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Posts Tagged ‘strange new worlds’

I’ve talked about purges before. Be it kitchen gadgets gathering dust at the back of a drawer or the varied detritus accumulated through decades of living, going through and clearing them out has become a habit for my wife and me. Every few years we take a deep dive into areas of our house and our lives, reevaluate what’s there, determine if a thing is being used and (more importantly) if it’s useful and, if we find it lacking, we repurpose, rehome, donate, and toss.

During the recent tumultuous times, we got out of that habit, but this year our commitment to the process has been renewed and, in keeping with our family motto*, it’s a big one. This time we are looking beyond clothing, books, movies, and games, extending the scope to big things like furniture, cars, and even (gasp!) television shows.

We all have shows that we watch simply because we have watched them. But shows change; sometimes they get better, and sometimes (most times) they don’t. Conversely, sometimes it is our tastes that change, while the shows stay true to their original methods. Still, in both cases, we often continue to tune in for each season.

Long ago, my wife and I developed “drop kick” rules, rules designed to provide an exit ramp from an activity that just wasn’t giving us what we wanted. We had the 40-page Drop Kick Rule for books (up to 80 pages, for longer works), and the 20-minute Drop Kick Rule for movies. This year, we added the 2-episode Drop Kick Rule for television series, and we’ve already put it into action. (Well, I have.)

The victim: Star Trek: Strange New Worlds.

I got myself into a speck of trouble when I mentioned on social media that this new product from the Star Trek franchise failed to pass my 2-ep DK rule. Turns out that, in some sci-fi circles, dissing Star Trek is on par with shooting a puppy in the face, a mortal sin punishable by shunning, humiliation, and digital defenestration. Luckily, I no longer put much stock in the opinions of people I don’t know, so I didn’t suffer much, but the reason for my dissatisfaction with ST:SNW is relevant and it boils down to one thing: my tastes have changed.

My complaint—that I don’t like being preached to, even when I agree with the message—was met with general derision, as my opponent (rightly) pointed out that ST:TOS was totally preachy. Yes, it was; it was progressive, groundbreaking, and preached a message of peace and unity within diversity. And I loved it.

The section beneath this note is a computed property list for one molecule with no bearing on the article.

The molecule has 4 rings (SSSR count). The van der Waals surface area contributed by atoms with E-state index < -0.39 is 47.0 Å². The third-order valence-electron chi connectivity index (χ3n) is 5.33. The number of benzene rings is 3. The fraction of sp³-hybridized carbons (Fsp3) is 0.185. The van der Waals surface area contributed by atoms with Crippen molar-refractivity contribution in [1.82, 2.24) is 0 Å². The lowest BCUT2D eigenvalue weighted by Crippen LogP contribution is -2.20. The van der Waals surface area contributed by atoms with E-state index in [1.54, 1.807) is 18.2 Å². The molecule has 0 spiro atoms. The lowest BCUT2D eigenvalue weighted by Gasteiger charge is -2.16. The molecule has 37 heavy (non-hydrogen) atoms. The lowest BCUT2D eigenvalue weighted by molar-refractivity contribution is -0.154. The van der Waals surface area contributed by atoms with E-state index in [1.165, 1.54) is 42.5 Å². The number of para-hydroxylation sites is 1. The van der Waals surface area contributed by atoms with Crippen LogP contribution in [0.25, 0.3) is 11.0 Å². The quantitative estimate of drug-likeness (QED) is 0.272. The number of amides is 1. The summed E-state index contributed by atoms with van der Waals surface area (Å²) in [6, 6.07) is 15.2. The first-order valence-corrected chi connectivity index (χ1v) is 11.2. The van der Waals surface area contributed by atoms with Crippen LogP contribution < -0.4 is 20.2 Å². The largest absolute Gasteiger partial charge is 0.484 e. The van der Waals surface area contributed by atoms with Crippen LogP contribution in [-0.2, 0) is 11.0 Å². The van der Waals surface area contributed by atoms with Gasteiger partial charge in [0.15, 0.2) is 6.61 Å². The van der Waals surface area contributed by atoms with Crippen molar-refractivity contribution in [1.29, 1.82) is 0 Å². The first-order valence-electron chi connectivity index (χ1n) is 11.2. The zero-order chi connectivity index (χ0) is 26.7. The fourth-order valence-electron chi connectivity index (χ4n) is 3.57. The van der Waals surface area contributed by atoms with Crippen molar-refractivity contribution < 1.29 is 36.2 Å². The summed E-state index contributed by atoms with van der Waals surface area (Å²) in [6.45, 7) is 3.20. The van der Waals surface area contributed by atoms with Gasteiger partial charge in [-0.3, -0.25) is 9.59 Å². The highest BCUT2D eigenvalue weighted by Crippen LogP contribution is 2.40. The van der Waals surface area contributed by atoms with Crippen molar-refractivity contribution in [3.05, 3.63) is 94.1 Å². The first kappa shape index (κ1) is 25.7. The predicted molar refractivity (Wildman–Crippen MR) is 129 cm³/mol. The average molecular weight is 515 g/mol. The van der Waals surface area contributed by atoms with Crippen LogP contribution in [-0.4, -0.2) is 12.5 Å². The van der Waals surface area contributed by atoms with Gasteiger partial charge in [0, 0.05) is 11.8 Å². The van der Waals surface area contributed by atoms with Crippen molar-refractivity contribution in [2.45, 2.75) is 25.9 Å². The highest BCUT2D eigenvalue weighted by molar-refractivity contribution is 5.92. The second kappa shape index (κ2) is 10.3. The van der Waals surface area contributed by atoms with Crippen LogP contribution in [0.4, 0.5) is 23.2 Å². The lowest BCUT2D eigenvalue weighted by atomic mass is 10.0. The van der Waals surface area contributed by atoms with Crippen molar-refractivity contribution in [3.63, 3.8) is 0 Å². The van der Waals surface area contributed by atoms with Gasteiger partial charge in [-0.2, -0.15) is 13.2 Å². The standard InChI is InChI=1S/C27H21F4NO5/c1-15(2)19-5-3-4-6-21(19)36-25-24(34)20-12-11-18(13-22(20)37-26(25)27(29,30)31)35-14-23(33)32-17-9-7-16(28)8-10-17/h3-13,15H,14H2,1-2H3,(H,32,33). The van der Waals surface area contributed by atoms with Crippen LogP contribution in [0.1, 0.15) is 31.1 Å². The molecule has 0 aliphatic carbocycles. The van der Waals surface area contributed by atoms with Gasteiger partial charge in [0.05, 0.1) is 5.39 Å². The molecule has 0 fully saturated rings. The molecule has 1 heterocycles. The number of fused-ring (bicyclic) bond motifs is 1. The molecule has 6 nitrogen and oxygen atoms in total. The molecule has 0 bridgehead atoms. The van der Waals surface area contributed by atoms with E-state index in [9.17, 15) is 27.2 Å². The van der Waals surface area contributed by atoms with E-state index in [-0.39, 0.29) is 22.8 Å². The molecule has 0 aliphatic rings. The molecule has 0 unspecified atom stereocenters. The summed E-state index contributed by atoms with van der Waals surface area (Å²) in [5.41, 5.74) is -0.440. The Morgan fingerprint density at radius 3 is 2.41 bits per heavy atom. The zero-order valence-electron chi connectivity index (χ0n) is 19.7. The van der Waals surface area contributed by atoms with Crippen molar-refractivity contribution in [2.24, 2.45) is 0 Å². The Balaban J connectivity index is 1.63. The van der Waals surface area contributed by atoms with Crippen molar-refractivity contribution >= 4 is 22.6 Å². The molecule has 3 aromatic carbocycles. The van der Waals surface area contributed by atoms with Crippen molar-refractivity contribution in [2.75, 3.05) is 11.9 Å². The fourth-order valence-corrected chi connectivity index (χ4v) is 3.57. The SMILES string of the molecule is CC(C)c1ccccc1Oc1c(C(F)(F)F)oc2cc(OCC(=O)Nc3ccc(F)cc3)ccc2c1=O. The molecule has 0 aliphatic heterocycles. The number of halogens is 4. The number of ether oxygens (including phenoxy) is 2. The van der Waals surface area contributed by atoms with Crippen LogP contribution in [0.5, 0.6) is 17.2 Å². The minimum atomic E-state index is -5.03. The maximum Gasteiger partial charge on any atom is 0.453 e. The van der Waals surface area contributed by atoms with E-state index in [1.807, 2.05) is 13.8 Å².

I was also eight. 

Since then, my tastes have changed, but that’s only part of the reason ST:SNW left me cold. The messages preached by ST:TOS were embedded in the world, a foundation that was simply there, and which informed the stories the show presented. Yes, the show had the first interracial kiss on network television, but it also didn’t shine a big old spotlight on it and surround it with neon arrows so we’d be sure to get the point. Each of the first two episodes of ST:SNW were (in my opinion) ham-fisted and distinctly unsubtle in their messaging, each one wrapping up with a little “and here’s what we learned” bow-tying epilogue.

By contrast, we also started watching Star Trek: Discovery (which somehow ran under my radar for its entire existence). This show I love, as it blends episodic storytelling with a longer “meta-plot” and character development arcs, all while incorporating the same progressive foundation as the other Star Trek offerings. This is where my tastes lie now.

My wife still loves Star Trek: Strange New Worlds; she loves seeing the younger iterations of favorite characters, enjoys the strictly episodic storytelling, and can’t get enough of Ethan Peck (my wife was once blessed by Gregory Peck, and has a soft spot for Ethan as he channels his grandfather’s voice on screen). So the show passed her 2-ep DK rule, even though it failed mine.

And that’s the crux of a purge, isn’t it? To eliminate from your rooms, your house, your schedule, and your life the things that you no longer use or that you no longer enjoy. I’m not going to look down on anyone for liking something I don’t any more than I would shame them because they didn’t like salmon or loved brie. Tastes differ, and no one is hurt because you like ST:SNW or because I do not.

Seems to me that this is the main message of Star Trek, anyway.

And now, if you’ll excuse me, I have some boxes of books to prepare for charity.

k

*Numquam in Dimidium Mensurae

 

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